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Sometimes people don’t talk because they don’t have the words to say things. Sometimes it’s because they weren’t taught the words. I think this is particularly common among men (or those who identify with masculine energy) largely because, for a litany of reasons, women are better at the emotional language game. In so many of the important shifts necessary to reconnect us in this disconnected world, I think those who identify as female will, and must be, at the helm. 

I am aware of how binary that statement is. As a mother of two sons and the wife of a (fairly) phenomenal husband, I promise you this: men, women, and the spectrum in between are all profoundly important. Obviously, there are distinct biological differences in the anatomy and physiology. What isn’t different, however, are the emotions that we, as humans, are made up of. Now more than ever, we need those of us who are better equipped with an emotional language to step up and step out in positions of leadership and mentorship, primarily because, once again, we can’t tell them—we must show them. We (I’m speaking as someone who identifies as a woman) have to really know we require a seat at the table because we have so much of what the world needs. I wonder, in fact, if it’s wise to consider it the responsibility of those of us with an emotional language to lead the way back home—to a connected, feeling understood way of operating.  

We like to think we are now so much better at gender equity. Perhaps understanding gender identity is progressing, I’m willing to give in there, but I think we have a long way to go. Think about the last time you walked into a toy store—one of those big box–store types. At this very moment, around the globe, these stores are clearly set up in a divisive way—blue and pink. A penis section and a vagina section, respectively. What’s most available in the penis section? Guns, trucks, tractors, hockey sticks, baseball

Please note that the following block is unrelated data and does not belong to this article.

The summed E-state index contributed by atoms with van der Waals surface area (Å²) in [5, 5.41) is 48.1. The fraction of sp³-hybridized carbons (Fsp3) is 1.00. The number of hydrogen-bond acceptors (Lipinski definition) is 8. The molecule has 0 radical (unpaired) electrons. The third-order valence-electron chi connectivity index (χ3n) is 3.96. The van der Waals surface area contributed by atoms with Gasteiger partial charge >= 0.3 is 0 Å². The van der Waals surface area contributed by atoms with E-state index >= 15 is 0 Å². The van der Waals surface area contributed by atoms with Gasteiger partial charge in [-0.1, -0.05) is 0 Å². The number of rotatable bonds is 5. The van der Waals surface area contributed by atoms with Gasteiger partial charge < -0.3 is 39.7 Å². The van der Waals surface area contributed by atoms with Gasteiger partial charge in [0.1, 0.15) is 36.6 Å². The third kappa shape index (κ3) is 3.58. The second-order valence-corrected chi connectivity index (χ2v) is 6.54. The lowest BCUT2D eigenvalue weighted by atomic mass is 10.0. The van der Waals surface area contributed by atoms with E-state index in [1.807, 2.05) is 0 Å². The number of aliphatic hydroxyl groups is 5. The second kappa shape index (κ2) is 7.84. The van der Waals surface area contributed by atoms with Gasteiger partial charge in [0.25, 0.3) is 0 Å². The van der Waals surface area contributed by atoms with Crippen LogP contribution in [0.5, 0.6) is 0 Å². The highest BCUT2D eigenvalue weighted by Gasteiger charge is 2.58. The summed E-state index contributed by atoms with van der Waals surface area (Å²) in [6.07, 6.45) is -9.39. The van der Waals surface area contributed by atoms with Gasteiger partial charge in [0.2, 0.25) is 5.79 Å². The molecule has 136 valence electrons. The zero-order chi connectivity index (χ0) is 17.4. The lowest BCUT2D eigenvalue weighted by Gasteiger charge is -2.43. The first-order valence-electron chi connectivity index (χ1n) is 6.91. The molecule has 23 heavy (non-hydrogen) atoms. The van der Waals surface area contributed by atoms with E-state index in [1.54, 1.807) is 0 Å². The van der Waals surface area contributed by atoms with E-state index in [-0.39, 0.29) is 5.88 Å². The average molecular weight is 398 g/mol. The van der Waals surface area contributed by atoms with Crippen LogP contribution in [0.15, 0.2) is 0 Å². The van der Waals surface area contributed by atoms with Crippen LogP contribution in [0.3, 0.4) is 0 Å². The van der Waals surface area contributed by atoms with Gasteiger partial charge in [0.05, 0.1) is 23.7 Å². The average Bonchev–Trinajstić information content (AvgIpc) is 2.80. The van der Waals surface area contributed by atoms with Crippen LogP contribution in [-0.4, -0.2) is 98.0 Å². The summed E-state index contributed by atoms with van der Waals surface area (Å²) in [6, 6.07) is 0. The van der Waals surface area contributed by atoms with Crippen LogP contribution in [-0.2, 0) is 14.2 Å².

bats. The tough, rough and tumble stuff. Look across the aisle to the vagina section. The colors change, the softness appears. There are dolls and food and things to be nurtured. We give our girls the chance to be empathetic and emotional. But we still tell our boys to “toughen up” and “suck it up” at every opportunity.  

Can those who don’t have an emotional language get one? Hell, yes. Again, it happens so much more frequently in the showing and not in the telling. If you want more on this conversation–including coming to terms with our own expectations and biases as we interact with our children – grab a copy of Feeling Seen. This is just an amuse-bouche, there is much more to digest around topics like gender identity, parenting, empathy, relationships…all the topics that impact us deeply as human beings. I hope it serves you well. 

One Comment

  • Barb FM says:

    I LOVED this blog. Fantastic insight. I have been married for 18 years, to an amazing man. My husband does have a language learning disability, that was not diagnosed until we meet. I am a special education teacher and quickly pointed out while in the early days of dating that he had a learning disability. Luckily the conversation did not derail our early courtship, but I do forget how difficult finding the words are for him. A 56 year old male, national wrestling champion and high level rugby player, who did not really talk about emotions until we met. Also a mother of 2 young men, but as a former competitive collegiate athlete I have often said “suck it up” especially in high level sports my kids have played. Hopefully I have enough years left to keep learning and looking forward to reading the book.

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